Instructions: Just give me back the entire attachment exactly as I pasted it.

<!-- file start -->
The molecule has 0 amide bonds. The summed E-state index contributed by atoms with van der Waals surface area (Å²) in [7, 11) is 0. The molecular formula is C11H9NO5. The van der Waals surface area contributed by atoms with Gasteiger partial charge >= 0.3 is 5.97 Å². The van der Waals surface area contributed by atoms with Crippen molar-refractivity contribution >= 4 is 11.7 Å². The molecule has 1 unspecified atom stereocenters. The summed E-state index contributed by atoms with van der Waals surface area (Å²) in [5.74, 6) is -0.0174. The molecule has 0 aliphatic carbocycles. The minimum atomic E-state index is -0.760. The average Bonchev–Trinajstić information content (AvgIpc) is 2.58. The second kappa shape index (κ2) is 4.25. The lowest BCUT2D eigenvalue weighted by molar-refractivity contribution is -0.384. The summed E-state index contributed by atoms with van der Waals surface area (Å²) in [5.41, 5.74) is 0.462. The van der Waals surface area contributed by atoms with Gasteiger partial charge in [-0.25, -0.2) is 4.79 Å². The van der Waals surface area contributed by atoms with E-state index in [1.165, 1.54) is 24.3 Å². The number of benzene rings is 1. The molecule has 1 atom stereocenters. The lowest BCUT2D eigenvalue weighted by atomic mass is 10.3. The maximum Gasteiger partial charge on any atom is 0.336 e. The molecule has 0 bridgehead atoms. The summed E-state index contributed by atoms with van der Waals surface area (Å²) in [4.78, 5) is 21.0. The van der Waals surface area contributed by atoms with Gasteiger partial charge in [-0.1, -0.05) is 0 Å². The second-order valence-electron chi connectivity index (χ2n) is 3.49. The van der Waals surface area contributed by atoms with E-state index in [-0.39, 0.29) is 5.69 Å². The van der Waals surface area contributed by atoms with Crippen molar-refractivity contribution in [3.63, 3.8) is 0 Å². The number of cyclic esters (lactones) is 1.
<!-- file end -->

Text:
The molecule has 0 amide bonds. The summed E-state index contributed by atoms with van der Waals surface area (Å²) in [7, 11) is 0. The molecular formula is C11H9NO5. The van der Waals surface area contributed by atoms with Gasteiger partial charge >= 0.3 is 5.97 Å². The van der Waals surface area contributed by atoms with Crippen molar-refractivity contribution >= 4 is 11.7 Å². The molecule has 1 unspecified atom stereocenters. The summed E-state index contributed by atoms with van der Waals surface area (Å²) in [5.74, 6) is -0.0174. The molecule has 0 aliphatic carbocycles. The minimum atomic E-state index is -0.760. The average Bonchev–Trinajstić information content (AvgIpc) is 2.58. The second kappa shape index (κ2) is 4.25. The lowest BCUT2D eigenvalue weighted by molar-refractivity contribution is -0.384. The summed E-state index contributed by atoms with van der Waals surface area (Å²) in [5.41, 5.74) is 0.462. The van der Waals surface area contributed by atoms with Gasteiger partial charge in [-0.25, -0.2) is 4.79 Å². The van der Waals surface area contributed by atoms with E-state index in [1.165, 1.54) is 24.3 Å². The number of benzene rings is 1. The molecule has 1 atom stereocenters. The lowest BCUT2D eigenvalue weighted by atomic mass is 10.3. The maximum Gasteiger partial charge on any atom is 0.336 e. The molecule has 0 bridgehead atoms. The summed E-state index contributed by atoms with van der Waals surface area (Å²) in [4.78, 5) is 21.0. The van der Waals surface area contributed by atoms with Gasteiger partial charge in [-0.1, -0.05) is 0 Å². The second-order valence-electron chi connectivity index (χ2n) is 3.49. The van der Waals surface area contributed by atoms with E-state index in [-0.39, 0.29) is 5.69 Å². The van der Waals surface area contributed by atoms with Crippen molar-refractivity contribution in [3.63, 3.8) is 0 Å². The number of cyclic esters (lactones) is 1.